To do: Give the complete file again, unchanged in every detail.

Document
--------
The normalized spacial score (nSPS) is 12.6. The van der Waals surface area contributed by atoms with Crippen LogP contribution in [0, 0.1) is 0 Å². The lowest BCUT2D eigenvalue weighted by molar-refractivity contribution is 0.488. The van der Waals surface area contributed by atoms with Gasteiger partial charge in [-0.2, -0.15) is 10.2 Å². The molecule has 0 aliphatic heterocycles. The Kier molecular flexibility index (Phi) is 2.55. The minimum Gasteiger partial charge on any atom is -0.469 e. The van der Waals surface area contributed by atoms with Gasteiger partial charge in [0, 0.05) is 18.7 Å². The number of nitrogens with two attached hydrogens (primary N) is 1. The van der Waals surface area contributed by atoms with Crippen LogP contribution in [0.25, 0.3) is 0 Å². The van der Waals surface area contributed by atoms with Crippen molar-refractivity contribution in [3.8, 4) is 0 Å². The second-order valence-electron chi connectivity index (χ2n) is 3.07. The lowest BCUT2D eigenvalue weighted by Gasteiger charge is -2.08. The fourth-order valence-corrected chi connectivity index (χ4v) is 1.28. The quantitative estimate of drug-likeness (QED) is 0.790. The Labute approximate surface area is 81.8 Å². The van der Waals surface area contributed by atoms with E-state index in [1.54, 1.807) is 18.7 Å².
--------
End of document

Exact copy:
The normalized spacial score (nSPS) is 12.6. The van der Waals surface area contributed by atoms with Crippen LogP contribution in [0, 0.1) is 0 Å². The lowest BCUT2D eigenvalue weighted by molar-refractivity contribution is 0.488. The van der Waals surface area contributed by atoms with Gasteiger partial charge in [-0.2, -0.15) is 10.2 Å². The molecule has 0 aliphatic heterocycles. The Kier molecular flexibility index (Phi) is 2.55. The minimum Gasteiger partial charge on any atom is -0.469 e. The van der Waals surface area contributed by atoms with Gasteiger partial charge in [0, 0.05) is 18.7 Å². The number of nitrogens with two attached hydrogens (primary N) is 1. The van der Waals surface area contributed by atoms with Crippen LogP contribution in [0.25, 0.3) is 0 Å². The van der Waals surface area contributed by atoms with Crippen molar-refractivity contribution in [3.8, 4) is 0 Å². The second-order valence-electron chi connectivity index (χ2n) is 3.07. The lowest BCUT2D eigenvalue weighted by Gasteiger charge is -2.08. The fourth-order valence-corrected chi connectivity index (χ4v) is 1.28. The quantitative estimate of drug-likeness (QED) is 0.790. The Labute approximate surface area is 81.8 Å². The van der Waals surface area contributed by atoms with E-state index in [1.54, 1.807) is 18.7 Å².